This paper describes industry use cases that drive the principles behind a new blockchain platform, and outlines the basic requirements and high-level architecture based on those use cases. The design presented here describes this evolving open-source blockchain platform, called Hyperledger, as a protocol for business-to-business and business-to-customer transactions. Hyperledger allows for compliance with regulations, while supporting the varied requirements that arise when competing businesses work together on the same network. The central elements of this specification (described below) are smart contracts, digital assets, record repositories, a decentralized consensus-based network, and cryptographic security. Added to these blockchain staples are industry requirements for performance, verified identities, private and confidential transactions, and a pluggable consensus model.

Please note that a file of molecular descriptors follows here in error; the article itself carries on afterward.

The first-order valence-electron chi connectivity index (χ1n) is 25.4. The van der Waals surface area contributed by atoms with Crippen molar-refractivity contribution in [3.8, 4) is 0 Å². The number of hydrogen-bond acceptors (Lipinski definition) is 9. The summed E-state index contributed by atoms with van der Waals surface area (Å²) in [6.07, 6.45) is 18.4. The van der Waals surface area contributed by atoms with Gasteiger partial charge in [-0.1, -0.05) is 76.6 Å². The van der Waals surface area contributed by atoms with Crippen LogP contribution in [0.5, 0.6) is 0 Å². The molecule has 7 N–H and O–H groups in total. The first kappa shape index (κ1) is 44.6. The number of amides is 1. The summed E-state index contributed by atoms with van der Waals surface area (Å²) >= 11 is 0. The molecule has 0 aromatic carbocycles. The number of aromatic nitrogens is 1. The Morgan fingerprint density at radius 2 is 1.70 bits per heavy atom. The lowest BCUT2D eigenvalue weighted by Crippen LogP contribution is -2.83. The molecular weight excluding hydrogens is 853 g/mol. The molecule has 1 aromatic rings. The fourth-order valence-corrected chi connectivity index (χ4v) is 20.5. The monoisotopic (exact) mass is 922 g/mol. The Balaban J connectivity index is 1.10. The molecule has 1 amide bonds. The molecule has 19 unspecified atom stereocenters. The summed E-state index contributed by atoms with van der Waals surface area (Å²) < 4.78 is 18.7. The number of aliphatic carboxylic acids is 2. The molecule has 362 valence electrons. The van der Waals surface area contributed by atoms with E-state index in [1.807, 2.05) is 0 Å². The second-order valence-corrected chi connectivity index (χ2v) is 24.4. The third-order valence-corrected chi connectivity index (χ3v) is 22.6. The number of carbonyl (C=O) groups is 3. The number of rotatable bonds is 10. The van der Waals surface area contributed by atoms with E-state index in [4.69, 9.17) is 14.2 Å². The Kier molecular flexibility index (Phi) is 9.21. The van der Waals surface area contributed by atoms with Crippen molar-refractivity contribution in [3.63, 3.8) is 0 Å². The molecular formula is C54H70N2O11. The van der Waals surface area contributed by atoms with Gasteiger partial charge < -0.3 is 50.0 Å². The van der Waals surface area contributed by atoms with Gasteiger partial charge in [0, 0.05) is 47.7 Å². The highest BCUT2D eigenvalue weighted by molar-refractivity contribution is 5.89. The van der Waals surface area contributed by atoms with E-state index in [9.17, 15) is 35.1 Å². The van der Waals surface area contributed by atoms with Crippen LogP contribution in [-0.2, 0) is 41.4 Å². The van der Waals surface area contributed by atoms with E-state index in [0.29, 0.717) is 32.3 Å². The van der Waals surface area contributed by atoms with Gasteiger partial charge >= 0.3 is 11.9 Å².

Blockchain is an emerging technology pattern that we believe can radically improve banking, supply-chain, and other transaction networks, creating new opportunities for innovation and growth while reducing the cost and risk of related business operations. With the rapid emergence of Bitcoin in the transactions domain since 2009, many businesses and industries have invested significant resources in investigating the underlying technology that powers the popular, yet controversial, cryptocurrency.
Blockchain is a peer-to-peer distributed ledger technology that first gained traction in the financial industry because of its capacity to issue, trade, manage, and service assets efficiently and securely. The distributed ledger makes it easy to create cost-efficient business networks without requiring a central point of control, in marked contrast to the world of SoR (System of Records), where every member in the ecosystem needs to maintain its own ledger system and reconcile transaction updates with one another in inefficient, expensive, and often non-standardized inter-organizational operation flows.
As the shared ledger concept gains traction in the business world, blockchain smart contracts are also getting a lot of attention from industry [Eth]. A smart contract is a collection of business rules which are deployed on a blockchain, and shared and validated collectively by a group of stakeholders. A smart contract can automate business processes in a trusted way by allowing all stakeholders to process and validate contractual rules as a group.